This is a copy of an E mail that I sent to Ben Ratliff, jazz critic for The New York Times It's in response to a question concerning the market for jazz.
I am a veteran jazz guitarist, born in Chicago but based in suburban Philadelphia.
I appreciate how you handle sensitive topics related to the Art of Jazz.
Being in this business for a long time as a musician, educator, author and lecturer, I have a somewhat different take on the subject of jazz musicians and audiences. Though it's easy to blame the media and they deserve some of the blame, I think the biggest problem lies squarely on the shoulders of jazz musicians and the jazz community.
This community has never promoted or marketed their art and craft at the level or with the same intensity as other musical idioms. This is not to comment one way or another on the musical significance of jazz versus rock - country vs pop etc.
As an example, country music has an enormously popular and important tradition called Fan Day. This is basically a big convention for the fans to meet, up close and personal, their country music idols. Autographs are given, merchandise is sold, pictures are taken. I have never seen a country artist resist this tradition or complain about it. They recognize that without the fans, they would have no career.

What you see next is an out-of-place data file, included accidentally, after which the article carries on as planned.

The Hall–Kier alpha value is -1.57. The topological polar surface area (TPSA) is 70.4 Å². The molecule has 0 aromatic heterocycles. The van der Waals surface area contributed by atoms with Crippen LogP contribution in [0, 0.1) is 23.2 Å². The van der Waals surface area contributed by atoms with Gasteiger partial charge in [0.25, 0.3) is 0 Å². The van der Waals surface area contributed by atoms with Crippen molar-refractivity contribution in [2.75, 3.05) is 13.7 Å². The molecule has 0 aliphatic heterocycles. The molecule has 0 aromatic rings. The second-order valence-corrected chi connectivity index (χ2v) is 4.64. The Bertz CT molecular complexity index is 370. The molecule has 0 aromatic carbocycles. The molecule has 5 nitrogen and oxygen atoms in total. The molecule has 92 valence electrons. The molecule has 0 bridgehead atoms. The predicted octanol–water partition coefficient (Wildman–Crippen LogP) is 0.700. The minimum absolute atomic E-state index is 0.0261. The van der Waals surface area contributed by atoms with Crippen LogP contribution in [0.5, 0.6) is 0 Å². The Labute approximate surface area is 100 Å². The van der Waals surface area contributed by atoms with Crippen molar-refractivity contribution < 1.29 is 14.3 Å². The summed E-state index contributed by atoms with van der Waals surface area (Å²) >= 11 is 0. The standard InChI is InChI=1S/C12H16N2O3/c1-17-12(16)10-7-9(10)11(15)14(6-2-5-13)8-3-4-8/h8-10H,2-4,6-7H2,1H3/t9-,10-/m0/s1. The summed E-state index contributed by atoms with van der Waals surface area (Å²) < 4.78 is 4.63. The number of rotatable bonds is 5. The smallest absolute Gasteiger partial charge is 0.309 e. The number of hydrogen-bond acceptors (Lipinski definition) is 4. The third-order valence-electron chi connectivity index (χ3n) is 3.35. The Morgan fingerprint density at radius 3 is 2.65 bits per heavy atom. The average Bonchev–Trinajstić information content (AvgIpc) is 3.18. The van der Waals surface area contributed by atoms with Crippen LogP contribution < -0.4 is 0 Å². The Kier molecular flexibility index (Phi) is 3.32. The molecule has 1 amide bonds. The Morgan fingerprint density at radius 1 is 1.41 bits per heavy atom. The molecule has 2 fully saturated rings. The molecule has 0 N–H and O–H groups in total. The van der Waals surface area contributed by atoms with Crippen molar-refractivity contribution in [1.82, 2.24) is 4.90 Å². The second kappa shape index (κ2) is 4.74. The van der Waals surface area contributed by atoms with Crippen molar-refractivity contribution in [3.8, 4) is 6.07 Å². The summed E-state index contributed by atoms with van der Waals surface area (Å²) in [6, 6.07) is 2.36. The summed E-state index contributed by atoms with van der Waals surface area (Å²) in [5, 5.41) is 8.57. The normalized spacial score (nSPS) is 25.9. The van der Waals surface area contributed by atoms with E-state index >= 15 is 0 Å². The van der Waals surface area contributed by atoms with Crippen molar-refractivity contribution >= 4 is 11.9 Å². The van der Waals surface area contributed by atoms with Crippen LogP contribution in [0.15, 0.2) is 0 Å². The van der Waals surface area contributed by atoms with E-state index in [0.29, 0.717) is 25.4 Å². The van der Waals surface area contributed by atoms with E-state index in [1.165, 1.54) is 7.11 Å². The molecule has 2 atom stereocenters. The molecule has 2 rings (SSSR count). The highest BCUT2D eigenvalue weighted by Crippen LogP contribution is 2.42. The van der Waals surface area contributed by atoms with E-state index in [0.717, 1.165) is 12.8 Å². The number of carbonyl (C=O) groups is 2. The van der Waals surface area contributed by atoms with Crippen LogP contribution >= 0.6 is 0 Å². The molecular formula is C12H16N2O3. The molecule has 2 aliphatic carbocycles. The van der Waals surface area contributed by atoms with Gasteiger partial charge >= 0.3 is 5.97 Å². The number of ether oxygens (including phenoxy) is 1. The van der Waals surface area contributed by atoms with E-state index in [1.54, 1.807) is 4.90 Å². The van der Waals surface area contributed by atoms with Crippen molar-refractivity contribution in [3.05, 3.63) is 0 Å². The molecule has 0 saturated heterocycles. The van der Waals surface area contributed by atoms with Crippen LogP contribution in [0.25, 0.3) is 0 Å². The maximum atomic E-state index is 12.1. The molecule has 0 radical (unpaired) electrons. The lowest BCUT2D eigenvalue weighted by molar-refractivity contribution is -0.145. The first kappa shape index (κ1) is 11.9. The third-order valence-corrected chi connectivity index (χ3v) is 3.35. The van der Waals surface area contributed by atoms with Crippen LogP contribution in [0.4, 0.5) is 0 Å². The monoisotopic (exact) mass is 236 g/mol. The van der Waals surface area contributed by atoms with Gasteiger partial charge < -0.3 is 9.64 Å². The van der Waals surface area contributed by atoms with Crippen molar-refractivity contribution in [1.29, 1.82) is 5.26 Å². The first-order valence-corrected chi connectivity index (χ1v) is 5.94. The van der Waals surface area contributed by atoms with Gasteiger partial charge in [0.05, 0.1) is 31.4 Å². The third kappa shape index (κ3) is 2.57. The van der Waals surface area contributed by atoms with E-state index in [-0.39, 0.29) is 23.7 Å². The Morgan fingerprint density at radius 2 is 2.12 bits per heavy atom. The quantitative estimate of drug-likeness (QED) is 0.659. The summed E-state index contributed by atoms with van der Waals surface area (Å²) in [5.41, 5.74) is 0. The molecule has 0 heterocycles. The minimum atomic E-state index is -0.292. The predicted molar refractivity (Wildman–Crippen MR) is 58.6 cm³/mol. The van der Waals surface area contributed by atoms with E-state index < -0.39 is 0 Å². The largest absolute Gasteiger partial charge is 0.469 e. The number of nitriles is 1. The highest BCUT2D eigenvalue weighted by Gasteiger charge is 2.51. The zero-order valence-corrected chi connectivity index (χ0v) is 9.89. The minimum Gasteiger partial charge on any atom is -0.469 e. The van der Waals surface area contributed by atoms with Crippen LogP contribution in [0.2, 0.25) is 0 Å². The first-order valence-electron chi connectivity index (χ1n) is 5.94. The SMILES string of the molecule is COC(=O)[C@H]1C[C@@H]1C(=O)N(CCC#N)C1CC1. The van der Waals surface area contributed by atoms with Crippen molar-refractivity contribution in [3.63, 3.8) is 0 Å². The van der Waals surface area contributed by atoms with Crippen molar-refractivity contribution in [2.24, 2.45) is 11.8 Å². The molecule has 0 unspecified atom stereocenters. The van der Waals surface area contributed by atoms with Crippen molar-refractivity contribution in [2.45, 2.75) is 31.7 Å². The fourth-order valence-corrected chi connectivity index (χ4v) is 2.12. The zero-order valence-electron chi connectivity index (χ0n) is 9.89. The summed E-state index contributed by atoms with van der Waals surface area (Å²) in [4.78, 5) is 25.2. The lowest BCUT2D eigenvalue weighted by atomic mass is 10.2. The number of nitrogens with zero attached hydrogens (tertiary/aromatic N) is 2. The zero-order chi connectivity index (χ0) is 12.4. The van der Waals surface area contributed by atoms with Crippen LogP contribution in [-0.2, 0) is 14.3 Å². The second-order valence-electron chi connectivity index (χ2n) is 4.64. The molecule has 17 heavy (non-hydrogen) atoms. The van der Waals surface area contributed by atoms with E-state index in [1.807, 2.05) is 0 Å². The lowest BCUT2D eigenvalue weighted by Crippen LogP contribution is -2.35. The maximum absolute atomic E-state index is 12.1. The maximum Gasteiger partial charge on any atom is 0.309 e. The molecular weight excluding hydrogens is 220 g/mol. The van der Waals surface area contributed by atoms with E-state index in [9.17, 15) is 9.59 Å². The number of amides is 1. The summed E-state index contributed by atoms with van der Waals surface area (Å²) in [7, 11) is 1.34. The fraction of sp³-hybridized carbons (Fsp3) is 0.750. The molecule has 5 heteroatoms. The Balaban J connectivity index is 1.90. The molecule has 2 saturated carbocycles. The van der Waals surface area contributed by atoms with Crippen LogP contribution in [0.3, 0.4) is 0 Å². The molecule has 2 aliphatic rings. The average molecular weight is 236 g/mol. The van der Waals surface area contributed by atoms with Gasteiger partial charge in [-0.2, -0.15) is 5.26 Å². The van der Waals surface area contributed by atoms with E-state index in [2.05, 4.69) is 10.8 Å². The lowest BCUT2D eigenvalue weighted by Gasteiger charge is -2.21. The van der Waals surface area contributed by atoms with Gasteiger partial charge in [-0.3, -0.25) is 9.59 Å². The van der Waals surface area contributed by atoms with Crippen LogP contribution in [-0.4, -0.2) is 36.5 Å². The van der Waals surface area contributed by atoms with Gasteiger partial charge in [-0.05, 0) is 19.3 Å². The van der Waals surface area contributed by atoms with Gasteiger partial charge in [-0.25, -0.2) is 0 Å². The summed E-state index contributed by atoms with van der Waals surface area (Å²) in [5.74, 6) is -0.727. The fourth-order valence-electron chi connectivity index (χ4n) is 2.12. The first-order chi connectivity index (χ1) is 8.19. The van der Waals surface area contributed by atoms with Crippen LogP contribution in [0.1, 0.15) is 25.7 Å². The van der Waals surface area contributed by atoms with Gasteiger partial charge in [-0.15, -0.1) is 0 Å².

Country music plays to the fans and seems to show a genuine interest in them. I understand the differences between country and jazz but jazz still must be marketed with consistency and enthusiasm. The musicians have to do their part in promoting and marketing their art and craft. I am talking about traditional forms of jazz not "smooth jazz".
Jazz shares many of the same issues with classical music. There is too often a distance and certain type of elitism that prevents audiences from getting "close".
I hold out great hope for the future because of the "new" music business - the "cyber marketing" and all the tools that are available to jazz musicians across the world.
"Audience Friendly, Progressive Jazz Guitar"
If interested, I'd love to send you copies of two of my CDs as well as one of my books. It deals with the subject of development within the music business, the individual and within the artistic community. The book is titled "Music Pursuing the Horizon"